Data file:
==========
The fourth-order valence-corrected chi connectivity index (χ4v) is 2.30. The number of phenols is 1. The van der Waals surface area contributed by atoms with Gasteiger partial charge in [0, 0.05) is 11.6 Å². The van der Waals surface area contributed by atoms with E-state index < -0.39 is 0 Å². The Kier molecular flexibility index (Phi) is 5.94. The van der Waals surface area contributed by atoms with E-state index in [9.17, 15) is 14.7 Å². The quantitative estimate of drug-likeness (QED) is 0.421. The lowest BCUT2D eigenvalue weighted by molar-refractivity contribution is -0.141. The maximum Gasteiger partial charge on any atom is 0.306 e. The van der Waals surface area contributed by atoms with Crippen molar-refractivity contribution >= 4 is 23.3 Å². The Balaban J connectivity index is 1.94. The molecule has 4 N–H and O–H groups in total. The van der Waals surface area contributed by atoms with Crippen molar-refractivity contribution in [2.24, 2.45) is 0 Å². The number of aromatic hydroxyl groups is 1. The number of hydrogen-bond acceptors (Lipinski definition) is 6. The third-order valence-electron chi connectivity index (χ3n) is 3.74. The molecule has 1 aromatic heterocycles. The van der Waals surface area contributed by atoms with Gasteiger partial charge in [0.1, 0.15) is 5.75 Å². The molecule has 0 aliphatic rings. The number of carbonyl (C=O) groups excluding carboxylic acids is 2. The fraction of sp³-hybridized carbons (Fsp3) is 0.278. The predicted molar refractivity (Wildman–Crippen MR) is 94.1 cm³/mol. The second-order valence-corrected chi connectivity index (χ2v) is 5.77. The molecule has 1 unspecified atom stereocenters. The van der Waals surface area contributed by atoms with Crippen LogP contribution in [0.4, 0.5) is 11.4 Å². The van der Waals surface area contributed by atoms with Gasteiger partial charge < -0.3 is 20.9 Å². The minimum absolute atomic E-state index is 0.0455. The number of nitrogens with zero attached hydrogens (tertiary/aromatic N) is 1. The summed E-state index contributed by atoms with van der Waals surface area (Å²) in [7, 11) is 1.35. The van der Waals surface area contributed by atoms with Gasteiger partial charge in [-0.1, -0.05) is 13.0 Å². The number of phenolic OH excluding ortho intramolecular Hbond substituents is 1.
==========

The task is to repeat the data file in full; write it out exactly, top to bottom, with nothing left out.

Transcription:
The fourth-order valence-corrected chi connectivity index (χ4v) is 2.30. The number of phenols is 1. The van der Waals surface area contributed by atoms with Gasteiger partial charge in [0, 0.05) is 11.6 Å². The van der Waals surface area contributed by atoms with E-state index < -0.39 is 0 Å². The Kier molecular flexibility index (Phi) is 5.94. The van der Waals surface area contributed by atoms with E-state index in [9.17, 15) is 14.7 Å². The quantitative estimate of drug-likeness (QED) is 0.421. The lowest BCUT2D eigenvalue weighted by molar-refractivity contribution is -0.141. The maximum Gasteiger partial charge on any atom is 0.306 e. The van der Waals surface area contributed by atoms with Crippen molar-refractivity contribution >= 4 is 23.3 Å². The Balaban J connectivity index is 1.94. The molecule has 4 N–H and O–H groups in total. The van der Waals surface area contributed by atoms with Crippen molar-refractivity contribution in [2.24, 2.45) is 0 Å². The number of aromatic hydroxyl groups is 1. The number of hydrogen-bond acceptors (Lipinski definition) is 6. The third-order valence-electron chi connectivity index (χ3n) is 3.74. The molecule has 1 aromatic heterocycles. The van der Waals surface area contributed by atoms with Gasteiger partial charge in [0.1, 0.15) is 5.75 Å². The molecule has 0 aliphatic rings. The number of carbonyl (C=O) groups excluding carboxylic acids is 2. The fraction of sp³-hybridized carbons (Fsp3) is 0.278. The predicted molar refractivity (Wildman–Crippen MR) is 94.1 cm³/mol. The second-order valence-corrected chi connectivity index (χ2v) is 5.77. The molecule has 1 unspecified atom stereocenters. The van der Waals surface area contributed by atoms with Crippen LogP contribution in [0.4, 0.5) is 11.4 Å². The van der Waals surface area contributed by atoms with Gasteiger partial charge < -0.3 is 20.9 Å². The minimum absolute atomic E-state index is 0.0455. The number of nitrogens with zero attached hydrogens (tertiary/aromatic N) is 1. The summed E-state index contributed by atoms with van der Waals surface area (Å²) in [7, 11) is 1.35. The van der Waals surface area contributed by atoms with Gasteiger partial charge in [-0.1, -0.05) is 13.0 Å². The number of phenolic OH excluding ortho intramolecular Hbond substituents is 1.